At Apu Lodge we are creating a sustainable business that will make Ollantaytambo a better place to visit and a better place to live. We take this challenge very seriously: the owner of Apu Lodge, Louise Norton, has studied online for a Masters in Responsible Tourism Management, learning about how to make tourism more socially, environmentally and economically responsible. TripAdvisor has recognised our efforts with a Gold Level Green Leaders award.  Listed below are some of our actions.

Philanthropy

We fund one full time wage for the physiotherapist at Yanapasun Therapy Centre in the nearby town of Urubamba, where the team works with people with various disabilities.  Extra donations from guests for this project are always welcome. We also make regular donations to support other local events and organizations, for example the publication of educational books and refreshments for local volunteers on river and mountain clean-ups.

Construction

Apu Lodge was built in 2006-2008 from natural, local materials, including stone, adobe, wood, local roof tiles, glass and local plaster. The adobe bricks that make up most of the construction are naturally insulating and absorb heat from the sun during the day and release it at night. They keep the rooms cool during the day and warm at night when temperatures drop. Most guests do not require heating, but we do have some heaters on hand for those that do. Traditional adobe constructions are cosier and more attractive than the concrete alternative.

Gardens

We irrigate only with water from the river, which is channelled along the back of the terrace where the lodge is built, as it has been for centuries. We do not use any chemical pesticides or fertilizers, just our own vegetable compost , animal manure and sprays made from spicy peppers and other organic matter. Our garden supplies greens for breakfast omelettes and some vegetables for the restaurant.

Purchasing

Most of our consumables are purchased locally. Biodegradable natural soap for guest rooms is made in Cusco by a small local company. The creamy greek yogurt for breakfast is delivered from a nearby organic farm. Fruit is bought weekly from a truck that travels from the jungle. Toilet paper is purchased at a local shop in Ollantaytambo. We travel by public transport to Cusco city about once a month to buy coffee (grown regionally), replacement sheets, and other items. Our location at the end of a pedestrian street in a town two hours from the nearest supermarket means every purchase is carefully considered, reducing our consumption.

Energy

All our sheets, towel and other laundry are dried outside on site; we do not have a tumble drier.  All light-bulbs are energy saving and we switch off most outside lights after 9pm. The lodge does not own any transport other than a non-motorised tricycle cart and we use public transport to make purchases. We are always happy to give information on public transport to our guests: Ollantaytambo is very well-served by buses to surrounding communities, and trains to Machu Picchu.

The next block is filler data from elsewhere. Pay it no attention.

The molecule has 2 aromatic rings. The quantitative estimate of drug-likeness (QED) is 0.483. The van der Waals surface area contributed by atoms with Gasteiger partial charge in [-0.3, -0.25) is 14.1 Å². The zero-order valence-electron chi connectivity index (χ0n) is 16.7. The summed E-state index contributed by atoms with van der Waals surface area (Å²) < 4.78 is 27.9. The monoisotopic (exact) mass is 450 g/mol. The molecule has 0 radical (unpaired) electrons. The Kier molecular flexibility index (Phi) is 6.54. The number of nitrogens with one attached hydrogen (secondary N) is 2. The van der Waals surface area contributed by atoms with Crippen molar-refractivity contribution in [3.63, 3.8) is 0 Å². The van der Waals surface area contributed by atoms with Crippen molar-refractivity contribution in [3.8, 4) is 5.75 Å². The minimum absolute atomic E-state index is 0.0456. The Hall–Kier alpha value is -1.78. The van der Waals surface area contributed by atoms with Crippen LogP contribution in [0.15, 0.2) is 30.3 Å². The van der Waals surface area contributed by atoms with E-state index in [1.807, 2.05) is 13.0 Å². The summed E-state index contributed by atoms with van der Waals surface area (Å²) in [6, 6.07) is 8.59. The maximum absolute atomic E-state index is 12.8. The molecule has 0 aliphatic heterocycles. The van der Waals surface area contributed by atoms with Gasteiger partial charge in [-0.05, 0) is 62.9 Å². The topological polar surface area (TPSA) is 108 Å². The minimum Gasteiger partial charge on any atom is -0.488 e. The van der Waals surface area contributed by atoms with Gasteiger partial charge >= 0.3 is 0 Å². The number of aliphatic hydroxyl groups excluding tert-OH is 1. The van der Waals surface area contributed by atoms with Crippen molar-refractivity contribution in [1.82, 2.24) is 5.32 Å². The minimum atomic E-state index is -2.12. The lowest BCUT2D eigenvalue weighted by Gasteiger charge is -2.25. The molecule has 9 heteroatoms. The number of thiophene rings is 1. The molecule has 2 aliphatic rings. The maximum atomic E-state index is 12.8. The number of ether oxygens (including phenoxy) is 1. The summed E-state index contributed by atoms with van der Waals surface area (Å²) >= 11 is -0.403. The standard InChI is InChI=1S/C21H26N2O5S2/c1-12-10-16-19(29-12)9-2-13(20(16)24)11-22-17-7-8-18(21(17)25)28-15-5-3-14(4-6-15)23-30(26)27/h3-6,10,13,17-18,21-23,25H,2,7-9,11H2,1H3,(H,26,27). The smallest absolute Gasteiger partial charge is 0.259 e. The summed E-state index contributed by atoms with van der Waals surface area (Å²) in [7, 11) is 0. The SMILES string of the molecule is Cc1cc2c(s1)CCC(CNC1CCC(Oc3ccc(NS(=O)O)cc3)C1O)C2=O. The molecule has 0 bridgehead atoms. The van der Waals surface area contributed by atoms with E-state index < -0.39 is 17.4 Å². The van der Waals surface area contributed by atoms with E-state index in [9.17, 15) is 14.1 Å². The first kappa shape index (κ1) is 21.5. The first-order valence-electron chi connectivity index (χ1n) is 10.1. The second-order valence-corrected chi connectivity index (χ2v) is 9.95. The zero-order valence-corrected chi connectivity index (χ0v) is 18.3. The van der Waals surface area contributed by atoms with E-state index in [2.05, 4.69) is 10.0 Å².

Garbage

We provide free filtered water for our guests, reducing use of plastic bottles. We facilitate plastic bottle recycling by providing baskets for used bottles. Although there is no glass recycling in Ollantaytambo, we take used wine bottles to be refilled with Peruvian olive oil, which we purchase from a local Pizzeria. Our pricing encourages guests to purchase beer in larger bottles which can be returned and reused, rather than the small bottles which are no longer reusable. Our restaurant uses fresh, locally purchased ingredients that require little or no packaging. Waste food is composted or taken by a neighbour for her pig.

Local crafts

Local women come on mornings that are convenient for them to weave and display their products for sale in the garden. We can also organize taxi tours to weaving communities for those that wish to visit. Other local craftspeople who can give workshops include potters, a wood carver and cooks. The paintings at the Lodge belong to a local gallery, Aliz Art, and many are by the owners, artists Liz and Juan.

Employment

Apu Lodge provides well-paid employment, health care, paid holidays and training to several local staff. We are proud that staff stay with us for long periods: some learn so much working at the Lodge that they go on to start their own businesses. Training includes one-on-one English classes, discussion of environmental good practice and on-the-job training in accountancy, administration, hygiene, cooking and many other skills. All of our staff earn well above minimum wage. Tips and all of the restaurant service charge are shared among staff.

If you would like to leave feedback or want information on any of our practices please email us info@apulodge.com

Louise Bio

The owner of Apu Lodge, Louise Norton, lived in Ollantaytambo for 13 years and her children were born there. She was, for several years, Vice President of the Association of Hotels and Restaurants and worked closely with the municipality to plan for more sustainable tourism in Ollantaytambo. She is also a Founder and Director of Leap Local, a website for local guides and services, where users can search for and recommend guides from anywhere in the world. Previous roles include Project Director at The Alma Children’s Education Foundation and Director at The Inka Porter Project. Her MSc in Responsible Tourism Management is from Leeds Beckett University in the UK and her first degree is a BA (Cantab.) in Social and Political Sciences.